2020 presidential candidates respond to El Paso shooting

Democratic presidential candidate Beto O'Rourke, who calls El Paso home, cuts his campaign trip short after learning about the shooting tragedy.
4:41 | 08/04/19

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Transcript for 2020 presidential candidates respond to El Paso shooting
Democratic presidential candidates recording voters in Vegas when they learned about the shooting, including Beto O'rourke who calls El Paso home. ABC's Rachel Scott is in las Vegas with how he and his fellow 2020 contenders are responding to the tragedy. El Paso is the strongest place in the world. Reporter: It was an emotional response from a presidential candidate horrified by yet another mass shooting. This one in the community he calls home. Former congressman Beto O'rourke shifting his focus, turning from making a pitch to voters in las Vegas -- When I was on the city council -- Reporter: -- To comforting families of victims at a hospital in El Paso, joining other candidates in calling out president trump's rhetoric as they push for stricter gun control. He is a racist and he stokes racism in this country. The president of the united States is condoning white nationalism. Reporter: Former vice president Joe Biden also speaking out against gun violence. This is a sickness. This is well beyond anything that we should be tolerating. Reporter: And senator Bernie Sanders taking a moment of silence. To keep those families in mind. Reporter: For victims at his campaign stop. People that are gun owners, they believe in expanded and universal background checks, ending the gun show loophole and also banning, in my view, assault weapons. Reporter: Other democratic candidates weighing in too. Every day we wait, more people are dying all around America, roughly 100 a day. It's too much and it is within our grasp to do something about it. Reporter: A crowded field finding common ground on what they call an urgent issue. It is an emergency. Everybody knows it and now it's up to the American people whether or not we will rise to the occasion. Reporter: All of those presidential candidates here in Las Vegas, a city that unfortunately knows the tragedy of gun violence far too well. The entire democratic field will be invited back here in the fall for a gun control forum as this community marks the second anniversary of the Las Vegas mass shooting. Dan. Rachel Scott in Las Vegas, thank you. Let's bring in ABC's chief white house correspondent Jonathan Karl who's going to be hosting "This week" later this morning. Jon, good morning. Right now we're in the middle of an all too familiar macabre dance that we do as a country after these mass shootings where democratic politicians come out and call for new legislation on guns and then essentially nothing happens. So is there any reason to believe that this time could be different? You know, Dan, I covered day in and day out of the battle after sandy hook and I would never have predicted in the midst of that that congress would end up doing absolutely nothing on this. So it's hard to say that it will change this time, but I've got to tell you there are indications that the political winds on this have changed. If you look at the polling, Dan, just this past may, there was a poll that showed 94% of voters are in favor of universal background checks, 94%. 63% in favor of a ban on assault weapons -- on assault style weapons. So the atmosphere has changed. And one other thing, if you look at the midterm elections -- and this is different. In the midterm elections in 2018, you saw a large number of candidates running explicitly on platforms of strengthening gun laws and winning. Several of the Democrats who are running for president right now are tieing president trump to these mass shootings. Take a listen to what they're saying. Does any of this fall at the feet of president Donald Trump and his rhetoric that's been growing over the last couple weeks and his alleged racist tweets and other rhetoric? Yes. We've had a rise in hate crimes every single one of the last three years during an administration where you have a president who's called Mexicans rapists and criminals. Is it fair, Jon, to tie the president to this violence? Dan, whether or not it's fair, he's going to have to answer those questions. The bottom line is this president has had rhetoric on immigration and on immigrants that has been deeply divisive. This is going to be something that he is going to have to answer for. Something we're going to hear a lot about on the campaign trail, no question about it. Jon Karl, I know you're going to be talking about it a lot this morning. A reminder, Jon has a big show. He's going to go one-on-one with the acting white house chief of staff Mick Mulvaney. That's coming up on "This week" right here on ABC. Jon, thank you again.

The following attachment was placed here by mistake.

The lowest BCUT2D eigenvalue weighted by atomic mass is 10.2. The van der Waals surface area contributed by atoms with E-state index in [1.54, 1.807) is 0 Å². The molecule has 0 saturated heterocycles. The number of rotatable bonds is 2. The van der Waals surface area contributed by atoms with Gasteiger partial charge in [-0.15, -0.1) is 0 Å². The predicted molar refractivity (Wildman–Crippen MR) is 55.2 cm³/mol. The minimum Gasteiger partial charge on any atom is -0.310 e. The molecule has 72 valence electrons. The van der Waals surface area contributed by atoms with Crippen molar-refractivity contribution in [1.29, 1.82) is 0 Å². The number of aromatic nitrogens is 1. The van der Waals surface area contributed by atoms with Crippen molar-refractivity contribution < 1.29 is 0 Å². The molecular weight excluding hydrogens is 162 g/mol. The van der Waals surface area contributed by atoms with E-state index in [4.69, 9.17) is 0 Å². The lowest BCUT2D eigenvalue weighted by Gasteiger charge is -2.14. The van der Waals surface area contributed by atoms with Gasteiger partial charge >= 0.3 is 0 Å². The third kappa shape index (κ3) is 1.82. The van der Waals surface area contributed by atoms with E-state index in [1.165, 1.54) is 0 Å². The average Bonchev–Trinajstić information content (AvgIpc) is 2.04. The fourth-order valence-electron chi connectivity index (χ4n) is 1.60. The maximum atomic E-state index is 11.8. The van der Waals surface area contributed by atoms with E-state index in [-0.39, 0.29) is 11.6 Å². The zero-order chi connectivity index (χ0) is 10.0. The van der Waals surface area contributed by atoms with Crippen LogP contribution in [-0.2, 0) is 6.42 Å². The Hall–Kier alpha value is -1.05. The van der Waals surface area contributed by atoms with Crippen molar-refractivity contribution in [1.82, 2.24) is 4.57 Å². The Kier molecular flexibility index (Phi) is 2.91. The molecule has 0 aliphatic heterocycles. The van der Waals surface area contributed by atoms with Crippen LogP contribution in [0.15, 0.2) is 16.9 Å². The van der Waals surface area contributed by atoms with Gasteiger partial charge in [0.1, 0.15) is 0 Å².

This transcript has been automatically generated and may not be 100% accurate.

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